One night, while the Bennets are discussing the soldiers over dinner, a note arrives inviting Jane to Netherfield Park for a day. Mrs. Burnett conspires to send Jane on horseback rather than in a carriage because she knows it will rain and Jane will have to spend the night at Mr. Bingley’s house. Unfortunately, their plan goes too well: Jane is soaked, falls ill, and is forced to stay in the Nether field as an invalid. Elizabeth walks to visit her. When she arrives with her stockings soaked and dirty, she causes quite a stir and is certain that the Bingleys despise her for her dirty clothes. Jane insists that her sister spend the night, and the Bingleys agree.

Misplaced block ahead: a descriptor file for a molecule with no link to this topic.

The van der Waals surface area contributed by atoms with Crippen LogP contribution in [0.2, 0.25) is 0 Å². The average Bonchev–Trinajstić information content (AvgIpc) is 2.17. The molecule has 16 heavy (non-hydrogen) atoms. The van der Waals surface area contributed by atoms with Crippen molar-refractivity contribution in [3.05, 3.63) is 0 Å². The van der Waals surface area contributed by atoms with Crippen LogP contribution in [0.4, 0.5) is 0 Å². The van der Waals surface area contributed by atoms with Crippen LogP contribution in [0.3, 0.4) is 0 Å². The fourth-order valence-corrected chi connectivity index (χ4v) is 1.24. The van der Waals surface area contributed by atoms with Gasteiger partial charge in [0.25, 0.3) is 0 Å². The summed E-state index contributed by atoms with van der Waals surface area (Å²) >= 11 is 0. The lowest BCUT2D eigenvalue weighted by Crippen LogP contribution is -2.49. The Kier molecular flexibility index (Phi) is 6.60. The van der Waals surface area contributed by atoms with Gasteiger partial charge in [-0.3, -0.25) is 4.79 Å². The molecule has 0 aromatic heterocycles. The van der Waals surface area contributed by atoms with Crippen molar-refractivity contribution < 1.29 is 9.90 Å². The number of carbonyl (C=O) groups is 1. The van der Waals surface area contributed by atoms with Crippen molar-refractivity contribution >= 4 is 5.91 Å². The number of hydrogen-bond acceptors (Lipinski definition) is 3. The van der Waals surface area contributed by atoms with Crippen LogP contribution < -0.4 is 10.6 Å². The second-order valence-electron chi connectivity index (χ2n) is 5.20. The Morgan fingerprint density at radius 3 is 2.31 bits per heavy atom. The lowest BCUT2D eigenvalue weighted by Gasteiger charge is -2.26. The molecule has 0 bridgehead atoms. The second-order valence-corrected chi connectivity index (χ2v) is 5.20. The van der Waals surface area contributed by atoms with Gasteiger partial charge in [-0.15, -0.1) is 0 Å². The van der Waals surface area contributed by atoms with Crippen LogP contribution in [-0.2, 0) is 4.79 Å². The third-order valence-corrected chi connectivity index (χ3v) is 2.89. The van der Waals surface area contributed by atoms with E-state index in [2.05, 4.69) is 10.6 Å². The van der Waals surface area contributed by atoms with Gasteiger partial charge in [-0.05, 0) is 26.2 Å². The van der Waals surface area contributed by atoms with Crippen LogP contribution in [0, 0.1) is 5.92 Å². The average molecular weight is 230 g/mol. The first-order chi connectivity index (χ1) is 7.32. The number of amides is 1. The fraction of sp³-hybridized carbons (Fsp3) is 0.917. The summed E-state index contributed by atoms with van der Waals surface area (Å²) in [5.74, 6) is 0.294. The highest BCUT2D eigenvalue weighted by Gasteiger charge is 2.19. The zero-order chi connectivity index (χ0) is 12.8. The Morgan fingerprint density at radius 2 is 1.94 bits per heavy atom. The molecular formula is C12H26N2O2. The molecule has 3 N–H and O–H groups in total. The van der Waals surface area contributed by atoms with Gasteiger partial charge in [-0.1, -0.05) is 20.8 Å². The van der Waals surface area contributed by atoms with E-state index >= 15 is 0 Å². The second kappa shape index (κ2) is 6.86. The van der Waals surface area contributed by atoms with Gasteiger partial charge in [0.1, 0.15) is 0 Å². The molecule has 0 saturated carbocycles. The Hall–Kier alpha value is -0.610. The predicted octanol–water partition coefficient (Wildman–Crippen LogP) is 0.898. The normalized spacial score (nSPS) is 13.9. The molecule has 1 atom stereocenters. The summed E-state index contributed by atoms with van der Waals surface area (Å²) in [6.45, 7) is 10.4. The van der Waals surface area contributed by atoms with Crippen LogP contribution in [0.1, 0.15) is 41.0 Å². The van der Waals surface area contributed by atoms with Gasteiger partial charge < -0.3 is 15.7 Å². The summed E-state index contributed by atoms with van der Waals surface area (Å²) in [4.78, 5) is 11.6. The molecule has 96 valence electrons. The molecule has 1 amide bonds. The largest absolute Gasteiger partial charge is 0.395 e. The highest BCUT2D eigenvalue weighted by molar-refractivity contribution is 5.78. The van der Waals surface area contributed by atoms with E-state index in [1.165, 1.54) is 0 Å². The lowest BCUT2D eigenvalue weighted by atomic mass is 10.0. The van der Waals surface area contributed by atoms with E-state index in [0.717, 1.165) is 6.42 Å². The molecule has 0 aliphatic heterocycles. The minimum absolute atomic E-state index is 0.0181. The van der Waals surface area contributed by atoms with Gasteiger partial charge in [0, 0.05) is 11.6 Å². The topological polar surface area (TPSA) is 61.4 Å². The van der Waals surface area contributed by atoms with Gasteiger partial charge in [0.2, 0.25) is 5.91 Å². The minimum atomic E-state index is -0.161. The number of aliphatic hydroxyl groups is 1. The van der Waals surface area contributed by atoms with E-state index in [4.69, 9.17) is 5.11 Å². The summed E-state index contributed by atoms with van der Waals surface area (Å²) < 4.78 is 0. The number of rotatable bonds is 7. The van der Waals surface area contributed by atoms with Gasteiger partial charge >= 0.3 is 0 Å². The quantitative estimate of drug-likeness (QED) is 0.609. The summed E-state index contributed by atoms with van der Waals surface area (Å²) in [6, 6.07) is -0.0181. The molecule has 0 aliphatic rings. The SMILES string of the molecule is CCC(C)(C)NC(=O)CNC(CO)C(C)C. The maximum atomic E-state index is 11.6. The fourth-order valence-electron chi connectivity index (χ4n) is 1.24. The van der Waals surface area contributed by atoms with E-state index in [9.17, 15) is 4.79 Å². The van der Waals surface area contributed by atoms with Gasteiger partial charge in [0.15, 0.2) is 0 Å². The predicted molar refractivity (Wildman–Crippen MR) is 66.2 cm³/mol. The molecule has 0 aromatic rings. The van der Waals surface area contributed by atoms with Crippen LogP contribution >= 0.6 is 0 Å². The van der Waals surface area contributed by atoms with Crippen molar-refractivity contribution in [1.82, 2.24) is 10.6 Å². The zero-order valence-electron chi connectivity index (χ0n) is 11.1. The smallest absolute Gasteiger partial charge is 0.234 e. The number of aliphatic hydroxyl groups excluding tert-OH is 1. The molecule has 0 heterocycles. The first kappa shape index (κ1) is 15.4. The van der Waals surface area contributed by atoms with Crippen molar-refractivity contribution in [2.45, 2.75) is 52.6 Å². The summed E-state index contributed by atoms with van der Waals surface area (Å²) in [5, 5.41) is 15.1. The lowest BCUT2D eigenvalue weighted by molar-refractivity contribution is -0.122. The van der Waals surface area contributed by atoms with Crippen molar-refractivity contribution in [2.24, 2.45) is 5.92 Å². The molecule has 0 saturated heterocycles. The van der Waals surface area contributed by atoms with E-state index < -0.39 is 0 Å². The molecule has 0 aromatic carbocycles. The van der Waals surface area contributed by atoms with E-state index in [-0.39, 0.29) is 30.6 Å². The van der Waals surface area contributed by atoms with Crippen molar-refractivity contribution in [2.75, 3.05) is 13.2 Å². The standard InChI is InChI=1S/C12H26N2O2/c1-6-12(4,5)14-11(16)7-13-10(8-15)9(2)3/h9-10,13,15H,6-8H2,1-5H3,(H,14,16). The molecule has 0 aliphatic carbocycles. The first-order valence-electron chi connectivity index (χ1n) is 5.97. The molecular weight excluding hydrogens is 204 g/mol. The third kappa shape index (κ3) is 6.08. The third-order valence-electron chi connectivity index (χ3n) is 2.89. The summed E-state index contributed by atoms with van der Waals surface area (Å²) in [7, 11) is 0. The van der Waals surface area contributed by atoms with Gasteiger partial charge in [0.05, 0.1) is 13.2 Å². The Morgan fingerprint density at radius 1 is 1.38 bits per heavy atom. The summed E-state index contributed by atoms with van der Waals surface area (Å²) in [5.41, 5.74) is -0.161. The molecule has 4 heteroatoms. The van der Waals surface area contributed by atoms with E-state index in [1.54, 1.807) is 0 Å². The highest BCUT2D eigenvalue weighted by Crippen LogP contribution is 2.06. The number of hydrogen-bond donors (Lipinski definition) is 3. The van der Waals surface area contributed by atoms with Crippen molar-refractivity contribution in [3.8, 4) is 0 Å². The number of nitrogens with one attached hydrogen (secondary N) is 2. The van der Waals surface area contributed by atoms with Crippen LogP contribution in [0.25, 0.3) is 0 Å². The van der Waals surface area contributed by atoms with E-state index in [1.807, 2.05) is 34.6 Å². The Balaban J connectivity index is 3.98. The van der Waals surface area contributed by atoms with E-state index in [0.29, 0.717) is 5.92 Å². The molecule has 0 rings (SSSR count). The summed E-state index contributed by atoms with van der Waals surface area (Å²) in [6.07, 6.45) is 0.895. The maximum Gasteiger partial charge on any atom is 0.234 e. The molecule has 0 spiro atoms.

That night, when Elizabeth visits Jane, the Bingley sisters make fun of the Bennets. Darcy and Mr. Bingley defend them, although Darcy admits, firstly, that he would not wish his sister to ever go on such a walking expedition, and secondly, that the Bennets’ lack of property and family make them poor marriage prospects. When Elizabeth returns to the room, the discussion turns to Darcy’s library at his birth home in Pemberley, and then to Darcy’s views on what constitutes an “accomplished woman”. After he and Bingley list the attributes such a woman would possess, Elizabeth declares that she “never saw such capacity, taste, application, and elegance, as you describe, combined”, implying that Darcy is too exacting. There is no denying the fact that the second daughter in the Bennet family and the most intelligent and quick-witted, Elizabeth is the main character of Pride and Prejudice and one of the most famous female characters in English literature. Her admirable qualities are numerous—she’s kind, smart, and in a novel defined by dialogue, she’s as great a conversationalist as anyone. Her honesty, virtue and lively wit allow her to rise above the nonsense and bad behavior that pervades her classy and often vicious society. Yet her sharp tongue and tendency to make hasty judgments often lead her astray; Basically, Pride and Prejudice is the story of how she (and her true love, Darcy) overcome all obstacles—including her own personal failings—to find romantic happiness.